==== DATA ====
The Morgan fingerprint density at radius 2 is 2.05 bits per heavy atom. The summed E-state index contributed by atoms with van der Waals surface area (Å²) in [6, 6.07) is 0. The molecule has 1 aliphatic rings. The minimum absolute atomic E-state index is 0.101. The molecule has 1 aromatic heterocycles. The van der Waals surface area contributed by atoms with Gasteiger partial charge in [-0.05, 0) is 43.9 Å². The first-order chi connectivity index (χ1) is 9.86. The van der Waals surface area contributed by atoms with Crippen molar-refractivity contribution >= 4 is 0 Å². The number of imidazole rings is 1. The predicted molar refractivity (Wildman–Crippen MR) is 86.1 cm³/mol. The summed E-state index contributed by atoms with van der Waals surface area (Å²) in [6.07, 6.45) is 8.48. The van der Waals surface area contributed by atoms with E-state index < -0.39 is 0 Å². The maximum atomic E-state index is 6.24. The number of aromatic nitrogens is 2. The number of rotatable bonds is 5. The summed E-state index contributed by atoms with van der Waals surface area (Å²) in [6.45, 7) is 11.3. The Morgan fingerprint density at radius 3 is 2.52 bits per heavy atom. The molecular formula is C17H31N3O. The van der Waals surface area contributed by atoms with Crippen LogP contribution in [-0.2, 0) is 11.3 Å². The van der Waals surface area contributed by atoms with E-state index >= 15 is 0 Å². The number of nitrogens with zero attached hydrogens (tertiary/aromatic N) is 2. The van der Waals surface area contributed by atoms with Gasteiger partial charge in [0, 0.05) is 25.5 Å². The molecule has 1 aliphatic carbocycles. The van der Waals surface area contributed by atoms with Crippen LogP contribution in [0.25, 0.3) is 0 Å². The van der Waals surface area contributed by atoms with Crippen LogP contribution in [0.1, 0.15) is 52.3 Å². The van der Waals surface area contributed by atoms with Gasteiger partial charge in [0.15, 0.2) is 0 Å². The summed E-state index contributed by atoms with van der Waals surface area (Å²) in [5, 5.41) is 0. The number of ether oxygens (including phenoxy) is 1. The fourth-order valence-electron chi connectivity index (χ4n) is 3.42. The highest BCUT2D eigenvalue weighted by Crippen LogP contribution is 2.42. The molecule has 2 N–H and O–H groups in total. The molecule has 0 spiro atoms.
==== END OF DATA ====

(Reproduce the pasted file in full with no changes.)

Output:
The Morgan fingerprint density at radius 2 is 2.05 bits per heavy atom. The summed E-state index contributed by atoms with van der Waals surface area (Å²) in [6, 6.07) is 0. The molecule has 1 aliphatic rings. The minimum absolute atomic E-state index is 0.101. The molecule has 1 aromatic heterocycles. The van der Waals surface area contributed by atoms with Gasteiger partial charge in [-0.05, 0) is 43.9 Å². The first-order chi connectivity index (χ1) is 9.86. The van der Waals surface area contributed by atoms with Crippen molar-refractivity contribution >= 4 is 0 Å². The number of imidazole rings is 1. The predicted molar refractivity (Wildman–Crippen MR) is 86.1 cm³/mol. The summed E-state index contributed by atoms with van der Waals surface area (Å²) in [6.07, 6.45) is 8.48. The van der Waals surface area contributed by atoms with E-state index < -0.39 is 0 Å². The maximum atomic E-state index is 6.24. The number of aromatic nitrogens is 2. The number of rotatable bonds is 5. The summed E-state index contributed by atoms with van der Waals surface area (Å²) in [6.45, 7) is 11.3. The Morgan fingerprint density at radius 3 is 2.52 bits per heavy atom. The molecular formula is C17H31N3O. The van der Waals surface area contributed by atoms with Crippen LogP contribution in [-0.2, 0) is 11.3 Å². The van der Waals surface area contributed by atoms with E-state index >= 15 is 0 Å². The number of nitrogens with zero attached hydrogens (tertiary/aromatic N) is 2. The van der Waals surface area contributed by atoms with Gasteiger partial charge in [0, 0.05) is 25.5 Å². The molecule has 1 aliphatic carbocycles. The van der Waals surface area contributed by atoms with Crippen LogP contribution in [0.25, 0.3) is 0 Å². The van der Waals surface area contributed by atoms with Crippen LogP contribution in [0.1, 0.15) is 52.3 Å². The van der Waals surface area contributed by atoms with Gasteiger partial charge in [0.15, 0.2) is 0 Å². The summed E-state index contributed by atoms with van der Waals surface area (Å²) in [5, 5.41) is 0. The number of ether oxygens (including phenoxy) is 1. The fourth-order valence-electron chi connectivity index (χ4n) is 3.42. The highest BCUT2D eigenvalue weighted by Crippen LogP contribution is 2.42. The molecule has 2 N–H and O–H groups in total. The molecule has 0 spiro atoms.